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Call it 'ish' and let it go at that

The Baltimore Sun

Baltimore magazine has just come out with a list of 20 "Top Singles." Among them: Del. Jill P. Carter, who is billed as a 40-year-old lawyer and legislator whose worst habit is "avoiding the inevitable."

I'd say the habit's working for her. Carter has managed to avoid the passage of time - at least in the magazine.

Carter's date of birth, according to the Baltimore City voter registration form she filed in 1982, is June 18, 1963. That makes her 44.

Asked why the magazine was under the impression that she'd just hit the big 4-0, Carter said: "Well, it's what I said. I really don't like to discuss age. The reason is - it's not some vain reason." She went on to explain that she looks younger than her years, and that helps her in court and in the State House because people underestimate her.

Then, growing angry enough to start spewing expletives, Carter changed her story. She said she'd put "zero" down for her age on the magazine's questionnaire. Then a fact-checker called and she said, "40-ish."

Senior editor Max Weiss said there was no fact-checker involved.

"She [Carter] filled out a form. It says clearly '40' on her form." The editor added: "Whatever age she is, she looks fantastic."

Carter has been touchy about age before. She gave Sun City Hall reporter John Fritze "an earful" when he asked her age in the course of covering her run for mayor last year, Fritze wrote at the time on the paper's campaign blog. Carter said then that a candidate's age - something routinely noted in campaign stories - was irrelevant and could subject people to unfair assumptions about age.

(This might be a good time to come clean: I'm 42. Assume away!)

Maybe Carter has a point. Maybe age shouldn't matter when Baltimoreans look for a mayor - or a mate.

Carter seems to have her own romantic priorities in order. Asked in the magazine about her "type," Carter said she's looking for someone "authentic."

Today's special: Condescension

It's a fine line, it seems, between celebrating cultural diversity and reducing a slain civil rights hero to soul food.

The Naval Academy marked the Rev. Martin Luther King Jr.'s birthday last week with a meal of fried chicken, greens and cornbread. Clips of King's speeches were piped into the dining hall.

The gesture fell as flat as the tortillas served to midshipmen in September, when there were fajitas for Hispanic Heritage Month.

Nobody found the fajitas offensive, but the GoMids.com message board was on fire about the King meal, The Sun's Josh Mitchell reported. What's the difference?

(For the record, King's favorite dinner was fried chicken, black-eyed peas, collard greens and cornbread, as Park Ranger Marty Smith tells anyone who tours his boyhood home in Atlanta.)

Waldo E. Johnson Jr., director of the University of Chicago's Center for the Study of Race, Politics and Culture, said the meal is contrary to the colorblindness preached by King.

"King was about not necessarily creating any kind of ethno culture," said Johnson, noting that King began his career fighting segregation, but later took on the Vietnam War and other causes. "It was a broader thing that linked all people regardless of race."

"To distill it down to a soul food meal ... begins to kind of narrow [King's legacy] in an unfortunate way."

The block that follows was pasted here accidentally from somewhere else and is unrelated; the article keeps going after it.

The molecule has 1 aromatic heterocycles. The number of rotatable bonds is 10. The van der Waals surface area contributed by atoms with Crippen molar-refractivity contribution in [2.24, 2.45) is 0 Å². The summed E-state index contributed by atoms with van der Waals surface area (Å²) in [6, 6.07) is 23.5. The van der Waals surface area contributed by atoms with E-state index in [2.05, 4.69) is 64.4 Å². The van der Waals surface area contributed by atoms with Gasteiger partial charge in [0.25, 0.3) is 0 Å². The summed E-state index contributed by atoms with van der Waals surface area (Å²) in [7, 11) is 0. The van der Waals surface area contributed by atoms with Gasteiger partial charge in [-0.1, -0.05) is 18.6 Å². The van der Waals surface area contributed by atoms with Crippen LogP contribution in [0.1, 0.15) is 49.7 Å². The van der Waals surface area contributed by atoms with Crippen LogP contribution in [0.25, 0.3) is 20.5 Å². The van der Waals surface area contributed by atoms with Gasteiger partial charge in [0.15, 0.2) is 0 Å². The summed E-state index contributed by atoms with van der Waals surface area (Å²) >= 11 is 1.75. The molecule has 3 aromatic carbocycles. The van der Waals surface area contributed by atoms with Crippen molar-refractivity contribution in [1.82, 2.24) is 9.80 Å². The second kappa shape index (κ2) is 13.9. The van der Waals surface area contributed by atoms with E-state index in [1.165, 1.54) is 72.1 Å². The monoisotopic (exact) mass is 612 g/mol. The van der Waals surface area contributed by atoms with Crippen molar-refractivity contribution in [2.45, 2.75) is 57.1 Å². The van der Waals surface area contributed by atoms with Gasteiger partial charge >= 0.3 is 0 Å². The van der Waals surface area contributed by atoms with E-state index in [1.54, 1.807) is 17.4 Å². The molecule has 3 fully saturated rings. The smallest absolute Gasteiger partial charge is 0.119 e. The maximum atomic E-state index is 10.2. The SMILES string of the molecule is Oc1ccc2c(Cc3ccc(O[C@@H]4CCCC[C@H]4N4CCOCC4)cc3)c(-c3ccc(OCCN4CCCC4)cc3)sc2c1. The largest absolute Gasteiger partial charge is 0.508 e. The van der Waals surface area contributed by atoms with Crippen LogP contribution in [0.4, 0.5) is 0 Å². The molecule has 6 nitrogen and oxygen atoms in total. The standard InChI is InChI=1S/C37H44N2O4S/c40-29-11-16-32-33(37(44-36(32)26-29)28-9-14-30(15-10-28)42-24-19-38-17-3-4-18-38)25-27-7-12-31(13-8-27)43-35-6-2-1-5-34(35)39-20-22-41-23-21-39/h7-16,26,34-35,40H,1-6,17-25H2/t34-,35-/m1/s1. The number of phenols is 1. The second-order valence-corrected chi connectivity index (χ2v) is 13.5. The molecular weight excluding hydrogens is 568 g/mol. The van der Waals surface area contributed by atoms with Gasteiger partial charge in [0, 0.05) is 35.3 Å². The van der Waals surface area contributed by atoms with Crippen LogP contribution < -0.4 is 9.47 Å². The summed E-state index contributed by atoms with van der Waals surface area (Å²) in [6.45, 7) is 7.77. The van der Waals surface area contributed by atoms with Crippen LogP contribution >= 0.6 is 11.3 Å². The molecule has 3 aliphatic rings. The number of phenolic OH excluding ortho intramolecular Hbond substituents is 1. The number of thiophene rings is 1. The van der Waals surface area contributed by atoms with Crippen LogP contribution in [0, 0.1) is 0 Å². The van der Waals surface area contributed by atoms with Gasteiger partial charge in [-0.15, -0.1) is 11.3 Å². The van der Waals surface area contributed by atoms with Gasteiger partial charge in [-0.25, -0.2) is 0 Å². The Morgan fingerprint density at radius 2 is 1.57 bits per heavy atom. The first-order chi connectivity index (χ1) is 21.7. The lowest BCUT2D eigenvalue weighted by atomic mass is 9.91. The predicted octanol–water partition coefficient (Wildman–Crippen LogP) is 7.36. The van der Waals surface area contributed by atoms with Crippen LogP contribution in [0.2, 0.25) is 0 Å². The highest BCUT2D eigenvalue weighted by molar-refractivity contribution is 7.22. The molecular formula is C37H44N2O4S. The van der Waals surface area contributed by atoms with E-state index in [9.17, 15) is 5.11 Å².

You can beg yourself, or you can delegate it

Good news for mayors and county execs across Maryland: You don't have to show up at the State House today to beg for school construction dough. You can leave that to your school boards and superintendents.

Gov. Martin O'Malley, veteran of four beg-a-thons before Bob Ehrlich and William Donald Schaefer, has freed county leaders of the sometimes-demeaning duty.

But Comptroller Peter Franchot, a relative newcomer to the marathon affair, has sent out "come on down!" letters to execs anyway.

"I strongly believe that the process of allocating funds to our public schools should be as open and participatory as possible," it says.

Franchot's office said at least 17 county commissioners, council members and the like will take him up on the offer.

O'Malley spokesman Rick Abbruzzese declined to comment on Franchot's invitation. But if county officials choose to come, the governor won't hold it against them, Abbruzzese said. "It's an open meeting, and everyone is welcome to attend."

Connect the dots

With the U.S. Conference of Mayors meeting in Washington last week, Sheila Dixon and the mayors of Sugar Land, Texas, and Louisville, Ky., were on The Diane Rehm Show, talking unfunded mandates and the like. Dixon must have thought "politics" was a bad word on NPR. At one point, she referred to her 20 years "in poli - public service." ... Baltimore County Exec Jim Smith helped serve lunch to River Hill High School football players Monday to settle the bet he had with Howard Exec Ken Ulman on the state's 2A high school football championship game. "Hey! We can use his help in public school cafeterias right here in Baltimore County," writes James R. Smith (no relation) of Rodgers Forge, who complains about overcrowding at Rodgers Forge Elementary. "To meet the needs of the grossly overcrowded school, the first students start eating at 11:15 (kind of early, don't you think?) and the last students aren't fed until 1:37. Any extra help Mr. Smith can give ... will be greatly appreciated."

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